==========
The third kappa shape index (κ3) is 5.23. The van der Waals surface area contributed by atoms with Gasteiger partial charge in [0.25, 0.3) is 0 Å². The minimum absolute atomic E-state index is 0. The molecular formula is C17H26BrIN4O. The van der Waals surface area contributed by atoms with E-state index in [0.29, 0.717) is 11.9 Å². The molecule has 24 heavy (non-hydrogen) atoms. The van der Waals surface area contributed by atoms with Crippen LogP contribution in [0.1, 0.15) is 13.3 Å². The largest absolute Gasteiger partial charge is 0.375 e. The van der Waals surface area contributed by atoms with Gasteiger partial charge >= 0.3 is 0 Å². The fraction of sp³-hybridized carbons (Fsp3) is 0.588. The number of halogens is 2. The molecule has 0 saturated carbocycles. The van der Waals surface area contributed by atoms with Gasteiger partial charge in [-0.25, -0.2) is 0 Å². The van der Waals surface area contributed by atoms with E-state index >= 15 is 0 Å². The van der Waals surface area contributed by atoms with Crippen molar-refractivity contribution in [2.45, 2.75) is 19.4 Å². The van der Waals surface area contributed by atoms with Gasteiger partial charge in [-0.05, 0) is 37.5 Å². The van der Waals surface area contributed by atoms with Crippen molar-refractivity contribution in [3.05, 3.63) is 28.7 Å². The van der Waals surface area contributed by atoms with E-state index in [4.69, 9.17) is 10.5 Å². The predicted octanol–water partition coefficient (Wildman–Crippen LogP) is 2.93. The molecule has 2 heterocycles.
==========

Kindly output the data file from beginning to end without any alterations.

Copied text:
The third kappa shape index (κ3) is 5.23. The van der Waals surface area contributed by atoms with Gasteiger partial charge in [0.25, 0.3) is 0 Å². The minimum absolute atomic E-state index is 0. The molecular formula is C17H26BrIN4O. The van der Waals surface area contributed by atoms with E-state index in [0.29, 0.717) is 11.9 Å². The molecule has 24 heavy (non-hydrogen) atoms. The van der Waals surface area contributed by atoms with Crippen LogP contribution in [0.1, 0.15) is 13.3 Å². The largest absolute Gasteiger partial charge is 0.375 e. The van der Waals surface area contributed by atoms with Gasteiger partial charge >= 0.3 is 0 Å². The fraction of sp³-hybridized carbons (Fsp3) is 0.588. The number of halogens is 2. The molecule has 0 saturated carbocycles. The van der Waals surface area contributed by atoms with Gasteiger partial charge in [-0.25, -0.2) is 0 Å². The van der Waals surface area contributed by atoms with E-state index >= 15 is 0 Å². The van der Waals surface area contributed by atoms with Crippen molar-refractivity contribution in [2.45, 2.75) is 19.4 Å². The van der Waals surface area contributed by atoms with Gasteiger partial charge in [-0.05, 0) is 37.5 Å². The van der Waals surface area contributed by atoms with Crippen molar-refractivity contribution in [3.05, 3.63) is 28.7 Å². The van der Waals surface area contributed by atoms with E-state index in [4.69, 9.17) is 10.5 Å². The predicted octanol–water partition coefficient (Wildman–Crippen LogP) is 2.93. The molecule has 2 heterocycles.